The walls and woodwork don't necessarily have to match, try a more harmonious pairing than the harsh contrast of white.

"Consider using a lighter version of a colour within your interior palette to highlight your architectural detailing whilst creating a more nuanced and tranquil atmosphere," Andy suggests.

Experts are in favour of the picture rail and ceilings being in a different colour too, While keeping the ceiling paint colour light helps to lift the lid on the room to make it feel airier it doesn't have to be bright white – the notion of nothing but all-white woodwork and trims is an outdated interior design feature. 

2. Contrasting colour

Pink living room with contrast skirting boards painted green

(Image credit: Paper & Paper Library)

Rather than your skirting boards standing out for all the wrong reasons make the contrast more of a stylish intention. Contrast a backdrop of barely-their pale wall colour with a dark, deeper tone for a dramatic design statement.

"For a stronger scheme, use contrasting colours across the walls, panelling and woodwork to highlight structural architectural details," suggests Andy. 

"Flip the usual convention of white woodwork on its head and choose a darker colour for your doors and skirting," suggests Farrow & Ball's colour consultant Patrick O’Donnell. "This feels overtly modern whilst not being a slave to trends and can add subtle detail of interest to a room and works in both urban and rural settings."

Patrick continues: "If you have a lighter wall colour, using a much darker colour on your woodwork, including skirtings, can work a treat. This technique helps to make a room feel more spacious, by ‘framing’ the largest surface area with a darker contrast."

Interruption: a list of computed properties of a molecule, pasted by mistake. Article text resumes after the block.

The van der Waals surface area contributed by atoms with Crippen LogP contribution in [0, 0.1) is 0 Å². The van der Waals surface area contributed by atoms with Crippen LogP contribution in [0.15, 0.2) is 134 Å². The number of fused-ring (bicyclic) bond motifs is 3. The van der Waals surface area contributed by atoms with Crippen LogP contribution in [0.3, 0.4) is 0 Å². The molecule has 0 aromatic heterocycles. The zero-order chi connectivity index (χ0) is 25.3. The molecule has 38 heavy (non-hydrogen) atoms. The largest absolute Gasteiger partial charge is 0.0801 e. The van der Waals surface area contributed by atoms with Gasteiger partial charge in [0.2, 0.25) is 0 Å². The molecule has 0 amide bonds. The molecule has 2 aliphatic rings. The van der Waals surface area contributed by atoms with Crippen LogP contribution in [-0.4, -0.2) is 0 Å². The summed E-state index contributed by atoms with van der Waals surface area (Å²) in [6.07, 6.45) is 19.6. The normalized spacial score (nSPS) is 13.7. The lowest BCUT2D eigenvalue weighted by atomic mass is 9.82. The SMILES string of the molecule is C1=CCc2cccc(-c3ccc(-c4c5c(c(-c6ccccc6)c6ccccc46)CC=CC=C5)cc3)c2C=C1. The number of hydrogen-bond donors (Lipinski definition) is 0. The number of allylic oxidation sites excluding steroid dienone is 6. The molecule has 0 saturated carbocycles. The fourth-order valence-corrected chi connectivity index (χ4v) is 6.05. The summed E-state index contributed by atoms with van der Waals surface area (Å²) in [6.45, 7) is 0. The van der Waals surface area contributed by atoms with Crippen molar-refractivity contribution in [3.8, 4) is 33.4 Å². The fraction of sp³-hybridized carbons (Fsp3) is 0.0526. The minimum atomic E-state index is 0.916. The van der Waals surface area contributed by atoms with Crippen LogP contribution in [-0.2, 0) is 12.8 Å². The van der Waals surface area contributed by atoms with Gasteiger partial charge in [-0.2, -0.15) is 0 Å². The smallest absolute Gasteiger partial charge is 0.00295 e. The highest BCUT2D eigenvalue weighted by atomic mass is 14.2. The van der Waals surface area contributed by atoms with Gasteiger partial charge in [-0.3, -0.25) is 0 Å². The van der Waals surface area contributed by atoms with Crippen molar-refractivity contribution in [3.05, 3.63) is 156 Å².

3. Softer shades of off-white

sage green living room with skirting boards painted in a warm off-whiite

(Image credit: Farrow & Ball)

If you're keen to keep the look traditional but want an alternative to bright white try simply softening the shade of white. 

Look to match the undertones of the wall colour, so if the shade is warm in temperature choose an off-white with red undertones. If the walls are cooler temperatures, for example, sage green or blue choose an off-white with cool blue undertones.

4. Colour-drenching

dark gray living room with woodwork painted the same color to show the how stylists decorate with dark colors

(Image credit: Future)

Follow one of the biggest interior design trends in recent years by colour-drenching the entire room in one shade. Walls, woodwork and even ceilings are uniformly painted in one shade to create the cocooning effect. 

This idea is especially popular when decorating with dark colours because the contrast can appear even greater if the woodwork is painted light. “Dark colours look much more modern and dramatic when the woodwork matches," says leading interior designer Kate Watson-Smyth, author of the Mad About The House series of books, and host of an online course at Create Academy.

Tamara Kelly
Lifestyle Editor

Tamara is a highly experienced homes and interiors journalist, with a career spanning 22 years. Now the Lifestyle Editor of, she has spent the last 17 years working with the style teams at Country Homes & Interiors and Ideal Home, and it’s with these award-winning interiors teams that she gained a wealth of knowledge and honed her skills and passion for styling and writing about every aspect of lifestyle and interiors.

A true homes and interiors expert, Tamara has served as an ambassador for leading interior brands on multiple occasions, including appearing on Matalan’s The Show and presenting at top interior trend forecasting events such as the Autumn Fair and Spring Fair.